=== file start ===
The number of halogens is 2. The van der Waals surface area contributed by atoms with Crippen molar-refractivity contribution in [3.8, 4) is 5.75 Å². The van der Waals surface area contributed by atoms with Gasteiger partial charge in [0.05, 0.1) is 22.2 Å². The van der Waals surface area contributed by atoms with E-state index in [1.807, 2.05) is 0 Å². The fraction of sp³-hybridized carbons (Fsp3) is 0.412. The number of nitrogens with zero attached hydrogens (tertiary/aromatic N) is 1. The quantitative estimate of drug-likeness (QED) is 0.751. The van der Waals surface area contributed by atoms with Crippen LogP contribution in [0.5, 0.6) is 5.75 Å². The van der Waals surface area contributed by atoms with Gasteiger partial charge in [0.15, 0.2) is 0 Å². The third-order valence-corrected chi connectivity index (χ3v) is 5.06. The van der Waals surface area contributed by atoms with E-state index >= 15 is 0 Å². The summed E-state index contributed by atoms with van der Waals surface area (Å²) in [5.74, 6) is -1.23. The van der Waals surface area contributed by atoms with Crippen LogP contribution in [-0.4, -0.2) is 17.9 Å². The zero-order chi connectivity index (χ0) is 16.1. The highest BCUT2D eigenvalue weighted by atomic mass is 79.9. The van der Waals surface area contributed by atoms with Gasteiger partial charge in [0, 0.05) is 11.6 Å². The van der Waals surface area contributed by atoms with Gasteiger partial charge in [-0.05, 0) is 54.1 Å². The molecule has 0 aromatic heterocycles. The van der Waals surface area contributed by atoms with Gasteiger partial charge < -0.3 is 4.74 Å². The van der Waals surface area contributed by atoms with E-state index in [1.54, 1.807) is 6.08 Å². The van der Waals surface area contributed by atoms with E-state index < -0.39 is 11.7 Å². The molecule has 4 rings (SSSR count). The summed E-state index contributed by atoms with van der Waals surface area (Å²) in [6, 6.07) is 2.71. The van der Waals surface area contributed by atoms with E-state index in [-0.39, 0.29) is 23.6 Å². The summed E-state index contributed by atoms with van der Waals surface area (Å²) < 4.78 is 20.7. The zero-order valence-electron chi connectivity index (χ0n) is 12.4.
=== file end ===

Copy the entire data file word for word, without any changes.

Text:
The number of halogens is 2. The van der Waals surface area contributed by atoms with Crippen molar-refractivity contribution in [3.8, 4) is 5.75 Å². The van der Waals surface area contributed by atoms with Gasteiger partial charge in [0.05, 0.1) is 22.2 Å². The van der Waals surface area contributed by atoms with E-state index in [1.807, 2.05) is 0 Å². The fraction of sp³-hybridized carbons (Fsp3) is 0.412. The number of nitrogens with zero attached hydrogens (tertiary/aromatic N) is 1. The quantitative estimate of drug-likeness (QED) is 0.751. The van der Waals surface area contributed by atoms with Crippen LogP contribution in [0.5, 0.6) is 5.75 Å². The van der Waals surface area contributed by atoms with Gasteiger partial charge in [0.15, 0.2) is 0 Å². The third-order valence-corrected chi connectivity index (χ3v) is 5.06. The van der Waals surface area contributed by atoms with E-state index >= 15 is 0 Å². The summed E-state index contributed by atoms with van der Waals surface area (Å²) in [5.74, 6) is -1.23. The van der Waals surface area contributed by atoms with Crippen LogP contribution in [-0.4, -0.2) is 17.9 Å². The zero-order chi connectivity index (χ0) is 16.1. The highest BCUT2D eigenvalue weighted by atomic mass is 79.9. The van der Waals surface area contributed by atoms with Gasteiger partial charge in [0, 0.05) is 11.6 Å². The van der Waals surface area contributed by atoms with Gasteiger partial charge in [-0.05, 0) is 54.1 Å². The molecule has 0 aromatic heterocycles. The van der Waals surface area contributed by atoms with Gasteiger partial charge < -0.3 is 4.74 Å². The van der Waals surface area contributed by atoms with E-state index in [1.54, 1.807) is 6.08 Å². The van der Waals surface area contributed by atoms with E-state index < -0.39 is 11.7 Å². The molecule has 4 rings (SSSR count). The summed E-state index contributed by atoms with van der Waals surface area (Å²) in [6, 6.07) is 2.71. The van der Waals surface area contributed by atoms with E-state index in [-0.39, 0.29) is 23.6 Å². The summed E-state index contributed by atoms with van der Waals surface area (Å²) < 4.78 is 20.7. The zero-order valence-electron chi connectivity index (χ0n) is 12.4.